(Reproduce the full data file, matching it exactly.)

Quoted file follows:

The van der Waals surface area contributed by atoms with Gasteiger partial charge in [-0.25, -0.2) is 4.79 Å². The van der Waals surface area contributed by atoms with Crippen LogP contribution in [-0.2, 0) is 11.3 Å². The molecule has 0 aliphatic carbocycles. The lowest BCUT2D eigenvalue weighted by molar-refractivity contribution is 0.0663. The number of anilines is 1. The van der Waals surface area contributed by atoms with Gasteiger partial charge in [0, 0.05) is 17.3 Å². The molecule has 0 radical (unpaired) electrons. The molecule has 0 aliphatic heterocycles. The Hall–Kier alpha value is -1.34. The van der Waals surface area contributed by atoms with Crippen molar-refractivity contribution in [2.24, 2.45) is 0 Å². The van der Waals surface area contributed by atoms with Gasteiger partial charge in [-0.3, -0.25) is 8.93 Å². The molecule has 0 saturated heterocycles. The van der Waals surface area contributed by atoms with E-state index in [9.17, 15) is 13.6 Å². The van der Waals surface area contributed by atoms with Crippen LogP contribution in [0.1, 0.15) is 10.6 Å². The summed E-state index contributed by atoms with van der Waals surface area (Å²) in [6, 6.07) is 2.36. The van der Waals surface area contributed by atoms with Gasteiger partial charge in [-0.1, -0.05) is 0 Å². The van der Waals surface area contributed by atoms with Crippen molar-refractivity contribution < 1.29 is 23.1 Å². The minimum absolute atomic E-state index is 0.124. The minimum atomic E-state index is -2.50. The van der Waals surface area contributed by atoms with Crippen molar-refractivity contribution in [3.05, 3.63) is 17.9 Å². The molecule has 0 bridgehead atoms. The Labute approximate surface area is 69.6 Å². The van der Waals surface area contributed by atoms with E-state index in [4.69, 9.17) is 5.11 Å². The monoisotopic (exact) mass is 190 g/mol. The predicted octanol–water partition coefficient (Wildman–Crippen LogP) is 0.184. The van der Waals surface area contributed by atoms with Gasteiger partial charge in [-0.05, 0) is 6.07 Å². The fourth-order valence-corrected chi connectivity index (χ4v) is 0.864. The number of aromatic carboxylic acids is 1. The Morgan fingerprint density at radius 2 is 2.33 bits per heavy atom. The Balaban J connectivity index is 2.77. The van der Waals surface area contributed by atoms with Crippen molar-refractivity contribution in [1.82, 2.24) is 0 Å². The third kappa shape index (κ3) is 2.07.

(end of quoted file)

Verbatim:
The van der Waals surface area contributed by atoms with Gasteiger partial charge in [-0.25, -0.2) is 4.79 Å². The van der Waals surface area contributed by atoms with Crippen LogP contribution in [-0.2, 0) is 11.3 Å². The molecule has 0 aliphatic carbocycles. The lowest BCUT2D eigenvalue weighted by molar-refractivity contribution is 0.0663. The number of anilines is 1. The van der Waals surface area contributed by atoms with Gasteiger partial charge in [0, 0.05) is 17.3 Å². The molecule has 0 radical (unpaired) electrons. The molecule has 0 aliphatic heterocycles. The Hall–Kier alpha value is -1.34. The van der Waals surface area contributed by atoms with Crippen molar-refractivity contribution in [2.24, 2.45) is 0 Å². The van der Waals surface area contributed by atoms with Gasteiger partial charge in [-0.3, -0.25) is 8.93 Å². The molecule has 0 saturated heterocycles. The van der Waals surface area contributed by atoms with E-state index in [9.17, 15) is 13.6 Å². The van der Waals surface area contributed by atoms with Crippen LogP contribution in [0.1, 0.15) is 10.6 Å². The summed E-state index contributed by atoms with van der Waals surface area (Å²) in [6, 6.07) is 2.36. The van der Waals surface area contributed by atoms with Gasteiger partial charge in [-0.1, -0.05) is 0 Å². The van der Waals surface area contributed by atoms with Crippen molar-refractivity contribution < 1.29 is 23.1 Å². The minimum absolute atomic E-state index is 0.124. The minimum atomic E-state index is -2.50. The van der Waals surface area contributed by atoms with Crippen molar-refractivity contribution in [3.05, 3.63) is 17.9 Å². The molecule has 0 bridgehead atoms. The Labute approximate surface area is 69.6 Å². The van der Waals surface area contributed by atoms with E-state index in [4.69, 9.17) is 5.11 Å². The monoisotopic (exact) mass is 190 g/mol. The predicted octanol–water partition coefficient (Wildman–Crippen LogP) is 0.184. The van der Waals surface area contributed by atoms with Gasteiger partial charge in [-0.05, 0) is 6.07 Å². The fourth-order valence-corrected chi connectivity index (χ4v) is 0.864. The number of aromatic carboxylic acids is 1. The Morgan fingerprint density at radius 2 is 2.33 bits per heavy atom. The Balaban J connectivity index is 2.77. The van der Waals surface area contributed by atoms with Crippen molar-refractivity contribution in [1.82, 2.24) is 0 Å². The third kappa shape index (κ3) is 2.07.